A diagram of computed tomography (CT) landmarks of the pancreas and its surrounding organs is presented in Fig. 22.1. Size, shape, and retroperitoneal position of the pancreas show a marked variation in individuals. Usually the diameter of the pancreatic head does not exceed the transverse diameter of the adjacent vertebral body. In general, the pancreatic head-to-vertebra ratio is ~0.7 and pancreatic body-to-vertebra ratio ~0.3. Thus, the pancreas reduces harmonically from head to tail in sagittal diameter. Benchmark diameters are 3 cm for the head, 2.5 cm for the body, and 2 cm for the tail. There is gradual diminution of the pancreatic size with advancing age. The contour of the pancreas is smooth in ~80% of individuals (Fig. 22.2) and lobulated in ~20% (Fig. 22.3).
The main duct of the pancreas (duct of Wirsung) lies centrally in the longitudinal axis of the organ and does not exceed 3 to 4 mm in diameter; > 5 mm in diameter is regarded as pathological. The auxiliary pancreatic duct (duct of Santorini) and side branches of the main duct usually are not visible on CT scans.
Inhomogeneous fatty replacement (attenuation from − 40 to − 10 HU, Fig. 22.4) of pancreatic tissue is more common in the anterior aspect of the head of the pancreas, whereas the posterior aspect and the area around the common bile duct tend to be spared. It represents a common tissue abnormality of the pancreas and typically is associated with age and obesity, less frequently with cystic fibrosis, diabetes mellitus, and pancreatitis. The annular pancreas is a ring of pancreatic tissue surrounding and encasing the descending or transverse part of the duodenum. It is a congenital abnormality due to hypertrophy of the dorsal and ventral pancreatic duct or abnormal migration of the left ventral pancreatic bud to the right of the duodenum rather than to the left. Pancreas divisum is observed in patients with insufficient fusion of the dorsal and ventral bud of the pancreas. Although it may be a cause for otherwise inexplicable recurrent pancreatitis, it is often missed.
The portal vein is formed behind the neck of the pancreas by the confluence of the splenic and superior mesenteric veins. The uncinate process of the pancreas head extends between the superior mesenteric vein and the inferior vena cava. Occasionally, the tail or head is congenitally absent.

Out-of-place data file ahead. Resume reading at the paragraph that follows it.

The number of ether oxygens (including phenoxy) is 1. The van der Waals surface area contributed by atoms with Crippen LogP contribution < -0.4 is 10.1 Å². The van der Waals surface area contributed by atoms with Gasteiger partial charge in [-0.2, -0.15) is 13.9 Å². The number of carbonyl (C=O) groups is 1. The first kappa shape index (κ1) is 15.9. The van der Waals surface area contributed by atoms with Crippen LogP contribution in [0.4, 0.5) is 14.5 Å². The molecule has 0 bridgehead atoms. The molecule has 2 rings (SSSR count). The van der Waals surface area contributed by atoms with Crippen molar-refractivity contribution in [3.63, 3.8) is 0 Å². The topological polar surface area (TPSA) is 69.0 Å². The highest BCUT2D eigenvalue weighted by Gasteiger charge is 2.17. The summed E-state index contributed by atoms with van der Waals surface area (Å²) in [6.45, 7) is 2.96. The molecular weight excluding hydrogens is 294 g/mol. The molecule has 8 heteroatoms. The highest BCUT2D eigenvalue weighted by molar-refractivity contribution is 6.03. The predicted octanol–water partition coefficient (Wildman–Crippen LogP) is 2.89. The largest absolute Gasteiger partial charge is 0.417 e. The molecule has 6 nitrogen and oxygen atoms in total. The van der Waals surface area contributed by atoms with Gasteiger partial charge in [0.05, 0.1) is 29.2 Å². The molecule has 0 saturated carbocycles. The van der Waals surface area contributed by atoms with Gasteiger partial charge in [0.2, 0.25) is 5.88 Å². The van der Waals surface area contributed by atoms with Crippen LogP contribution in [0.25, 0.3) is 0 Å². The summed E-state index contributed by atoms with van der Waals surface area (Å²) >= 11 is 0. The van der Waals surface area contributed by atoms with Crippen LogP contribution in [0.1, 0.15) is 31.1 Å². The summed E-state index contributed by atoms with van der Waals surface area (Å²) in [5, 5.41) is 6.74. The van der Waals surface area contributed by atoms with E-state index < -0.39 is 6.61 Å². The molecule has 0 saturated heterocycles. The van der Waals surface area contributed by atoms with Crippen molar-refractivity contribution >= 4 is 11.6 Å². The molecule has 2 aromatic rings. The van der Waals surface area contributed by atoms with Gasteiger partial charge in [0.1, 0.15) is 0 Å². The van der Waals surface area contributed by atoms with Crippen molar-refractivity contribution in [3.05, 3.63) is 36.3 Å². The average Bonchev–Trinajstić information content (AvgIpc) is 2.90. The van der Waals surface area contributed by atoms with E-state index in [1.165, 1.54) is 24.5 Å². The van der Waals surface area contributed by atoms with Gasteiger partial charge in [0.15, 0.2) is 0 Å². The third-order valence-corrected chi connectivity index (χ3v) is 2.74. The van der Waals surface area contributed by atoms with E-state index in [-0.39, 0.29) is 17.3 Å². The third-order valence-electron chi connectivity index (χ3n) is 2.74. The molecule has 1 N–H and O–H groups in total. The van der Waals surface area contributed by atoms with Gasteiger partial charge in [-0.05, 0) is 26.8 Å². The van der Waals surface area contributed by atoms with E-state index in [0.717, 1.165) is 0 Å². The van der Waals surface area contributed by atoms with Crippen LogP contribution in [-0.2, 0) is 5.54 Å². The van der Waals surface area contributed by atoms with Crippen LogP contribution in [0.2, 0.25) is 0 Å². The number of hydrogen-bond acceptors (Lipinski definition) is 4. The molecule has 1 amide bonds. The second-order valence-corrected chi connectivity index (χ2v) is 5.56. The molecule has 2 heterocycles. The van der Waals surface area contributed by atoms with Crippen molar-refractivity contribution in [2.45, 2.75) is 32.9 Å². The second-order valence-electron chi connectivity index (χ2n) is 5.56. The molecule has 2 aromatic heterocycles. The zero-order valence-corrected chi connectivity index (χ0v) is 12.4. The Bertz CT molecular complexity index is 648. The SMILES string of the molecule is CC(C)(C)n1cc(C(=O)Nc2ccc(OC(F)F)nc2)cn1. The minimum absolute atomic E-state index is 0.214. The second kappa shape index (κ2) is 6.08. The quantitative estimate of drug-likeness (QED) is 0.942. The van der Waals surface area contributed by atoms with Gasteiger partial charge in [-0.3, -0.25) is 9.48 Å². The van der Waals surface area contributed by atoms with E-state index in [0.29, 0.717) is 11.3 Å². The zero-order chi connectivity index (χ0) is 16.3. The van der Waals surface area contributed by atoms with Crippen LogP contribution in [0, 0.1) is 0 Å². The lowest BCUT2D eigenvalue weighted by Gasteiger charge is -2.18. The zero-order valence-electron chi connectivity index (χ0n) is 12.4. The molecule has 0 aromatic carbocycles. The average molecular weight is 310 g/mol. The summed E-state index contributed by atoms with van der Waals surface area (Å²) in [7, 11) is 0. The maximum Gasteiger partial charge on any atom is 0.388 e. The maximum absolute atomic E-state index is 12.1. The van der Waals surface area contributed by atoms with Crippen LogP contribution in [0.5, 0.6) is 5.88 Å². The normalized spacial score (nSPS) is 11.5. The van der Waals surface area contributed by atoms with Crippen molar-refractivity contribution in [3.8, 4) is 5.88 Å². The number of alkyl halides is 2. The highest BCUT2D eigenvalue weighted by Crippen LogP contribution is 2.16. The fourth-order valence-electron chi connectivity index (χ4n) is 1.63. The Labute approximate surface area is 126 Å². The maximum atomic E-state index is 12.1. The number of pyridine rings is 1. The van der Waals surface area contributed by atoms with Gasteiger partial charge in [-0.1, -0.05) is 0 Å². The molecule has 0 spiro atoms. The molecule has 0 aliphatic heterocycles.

Differentiation from the adjacent duodenum is critical for sufficient evaluation of the pancreas. Patients should drink 1l oz pure water (Hydro-CT) prior to the CT examination. This not only makes the duodenum appear hypodense in comparison to surrounding tissue, but also allows identification of hyperdense gallstones in the ampulla of Vater, which may otherwise be obscured by oral contrast medium. Differentiation may even be optimized by asking the patient to drink 300 mL water immediately before the exam and to subsequently rest on the right side for ~5 min before scanning is started. Additional administration of spasmolytic drugs (Buscopan) significantly decreases bowel motion and therefore has a direct impact on image quality. On precontrast scan, attenuation values of normal pancreatic tissue range from 30 to 50 HU.
Neoplasms usually are iso- to hypodense to normal pancreatic tissue and thus are masked on both precontrast and delayed postcontrast scans. Optimal visualization of malignancies is usually achieved on portal venous scans, when pancreatic tumors appear hypodense in contrast to typically strong enhancing pancreatic tissue. Endocrine-active tumors typically are enhancing—and thus discernible—only during the early arterial phase (AP).
In patients with acute pancreatitis, contrast enhancement helps to differentiate vital—and therefore attenuating—pancreatic tissue from nonenhancing necrotic tissue. Intravenous contrast administration is useful to distinguish pancreatic parenchyma from adjacent blood vessels, abdominal organs, or ligaments.
CT evaluation for neoplasms of the pancreas should be based on at least four contrast phases: noncontrast, or nonenhanced, CT; arterial phase (AP); portal venous phase (PVP); and parenchymal phase (PP). AP scans usually are acquired 25 to 30 seconds after the beginning of contrast injection, PVP immediately following this scan, and PP about 70 seconds after the beginning of contrast injection. For all other indications, three phases—nonenhanced, PVP, and PP—are sufficient. For follow-up examinations, usually only PVP and PP scans are necessary. Use of double-barrel power injectors, high-contrast flow (≥ 3.5 mL/s), and application of bolus chaser technique with 50 mL saline following contrast media injection are critical to achieve optimal image contrast. It is also preferable to use contrast media concentrations of 350 mg I/mL or higher. The total amount of contrast media should not exceed 70 to 90 mL.
inferior vena cava
left renal vein
superior mesenteric artery
superior mesenteric vein
To identify even small pancreatic lesions and also be able to evaluate pancreatic ducts (ranging from 2.0 to 6.5 mm in diameter) on multidetector-row CT scanners, beam collimations < 1.5 mm and a slice thickness < 3 mm are required. The pancreatic duct is not always visible in all patients (Fig. 22.5). Optimal visualization of pancreatic ducts may often be achieved by using minimum intensity projection (MinIP) reformations.
The differential diagnoses of pancreatic abnormalities are discussed in Table 22.1.